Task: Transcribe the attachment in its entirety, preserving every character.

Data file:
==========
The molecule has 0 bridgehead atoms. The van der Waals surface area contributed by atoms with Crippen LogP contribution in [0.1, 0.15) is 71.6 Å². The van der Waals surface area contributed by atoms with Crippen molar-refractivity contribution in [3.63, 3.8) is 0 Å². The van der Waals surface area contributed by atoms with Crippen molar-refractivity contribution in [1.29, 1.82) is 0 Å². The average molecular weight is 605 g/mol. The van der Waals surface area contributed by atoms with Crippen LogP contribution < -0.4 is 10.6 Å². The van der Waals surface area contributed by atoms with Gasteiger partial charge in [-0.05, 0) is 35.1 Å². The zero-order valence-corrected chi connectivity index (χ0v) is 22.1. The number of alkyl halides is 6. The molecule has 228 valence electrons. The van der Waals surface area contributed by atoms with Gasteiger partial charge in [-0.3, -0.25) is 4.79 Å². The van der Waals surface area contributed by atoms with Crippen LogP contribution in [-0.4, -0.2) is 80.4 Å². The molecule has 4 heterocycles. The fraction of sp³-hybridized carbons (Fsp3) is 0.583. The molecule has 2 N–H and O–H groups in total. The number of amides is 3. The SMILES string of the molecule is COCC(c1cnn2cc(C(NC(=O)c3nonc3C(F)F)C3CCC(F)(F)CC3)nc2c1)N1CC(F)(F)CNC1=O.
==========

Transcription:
The molecule has 0 bridgehead atoms. The van der Waals surface area contributed by atoms with Crippen LogP contribution in [0.1, 0.15) is 71.6 Å². The van der Waals surface area contributed by atoms with Crippen molar-refractivity contribution in [3.63, 3.8) is 0 Å². The van der Waals surface area contributed by atoms with Crippen molar-refractivity contribution in [1.29, 1.82) is 0 Å². The average molecular weight is 605 g/mol. The van der Waals surface area contributed by atoms with Crippen LogP contribution < -0.4 is 10.6 Å². The van der Waals surface area contributed by atoms with Gasteiger partial charge in [-0.05, 0) is 35.1 Å². The zero-order valence-corrected chi connectivity index (χ0v) is 22.1. The number of alkyl halides is 6. The molecule has 228 valence electrons. The van der Waals surface area contributed by atoms with Gasteiger partial charge in [-0.3, -0.25) is 4.79 Å². The van der Waals surface area contributed by atoms with Crippen LogP contribution in [-0.4, -0.2) is 80.4 Å². The molecule has 4 heterocycles. The fraction of sp³-hybridized carbons (Fsp3) is 0.583. The molecule has 2 N–H and O–H groups in total. The number of amides is 3. The SMILES string of the molecule is COCC(c1cnn2cc(C(NC(=O)c3nonc3C(F)F)C3CCC(F)(F)CC3)nc2c1)N1CC(F)(F)CNC1=O.